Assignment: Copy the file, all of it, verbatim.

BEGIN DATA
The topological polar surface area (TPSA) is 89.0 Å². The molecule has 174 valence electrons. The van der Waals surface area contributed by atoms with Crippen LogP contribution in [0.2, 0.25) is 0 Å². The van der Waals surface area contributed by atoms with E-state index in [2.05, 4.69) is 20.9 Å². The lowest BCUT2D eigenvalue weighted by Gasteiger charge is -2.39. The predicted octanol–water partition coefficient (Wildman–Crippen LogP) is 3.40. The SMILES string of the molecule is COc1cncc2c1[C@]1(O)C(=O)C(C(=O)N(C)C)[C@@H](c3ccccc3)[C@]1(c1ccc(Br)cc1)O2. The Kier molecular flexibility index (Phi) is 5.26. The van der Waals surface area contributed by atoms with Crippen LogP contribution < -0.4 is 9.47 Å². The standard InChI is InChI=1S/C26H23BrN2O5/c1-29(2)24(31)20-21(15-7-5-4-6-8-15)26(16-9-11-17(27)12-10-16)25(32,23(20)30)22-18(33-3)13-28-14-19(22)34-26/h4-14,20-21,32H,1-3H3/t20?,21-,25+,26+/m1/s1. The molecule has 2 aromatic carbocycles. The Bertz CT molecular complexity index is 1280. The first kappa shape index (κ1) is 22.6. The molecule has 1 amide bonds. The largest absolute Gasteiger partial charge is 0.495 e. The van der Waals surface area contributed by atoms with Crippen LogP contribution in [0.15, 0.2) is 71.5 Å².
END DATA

The topological polar surface area (TPSA) is 89.0 Å². The molecule has 174 valence electrons. The van der Waals surface area contributed by atoms with Crippen LogP contribution in [0.2, 0.25) is 0 Å². The van der Waals surface area contributed by atoms with E-state index in [2.05, 4.69) is 20.9 Å². The lowest BCUT2D eigenvalue weighted by Gasteiger charge is -2.39. The predicted octanol–water partition coefficient (Wildman–Crippen LogP) is 3.40. The SMILES string of the molecule is COc1cncc2c1[C@]1(O)C(=O)C(C(=O)N(C)C)[C@@H](c3ccccc3)[C@]1(c1ccc(Br)cc1)O2. The Kier molecular flexibility index (Phi) is 5.26. The van der Waals surface area contributed by atoms with Crippen LogP contribution < -0.4 is 9.47 Å². The standard InChI is InChI=1S/C26H23BrN2O5/c1-29(2)24(31)20-21(15-7-5-4-6-8-15)26(16-9-11-17(27)12-10-16)25(32,23(20)30)22-18(33-3)13-28-14-19(22)34-26/h4-14,20-21,32H,1-3H3/t20?,21-,25+,26+/m1/s1. The molecule has 2 aromatic carbocycles. The Bertz CT molecular complexity index is 1280. The first kappa shape index (κ1) is 22.6. The molecule has 1 amide bonds. The largest absolute Gasteiger partial charge is 0.495 e. The van der Waals surface area contributed by atoms with Crippen LogP contribution in [0.15, 0.2) is 71.5 Å².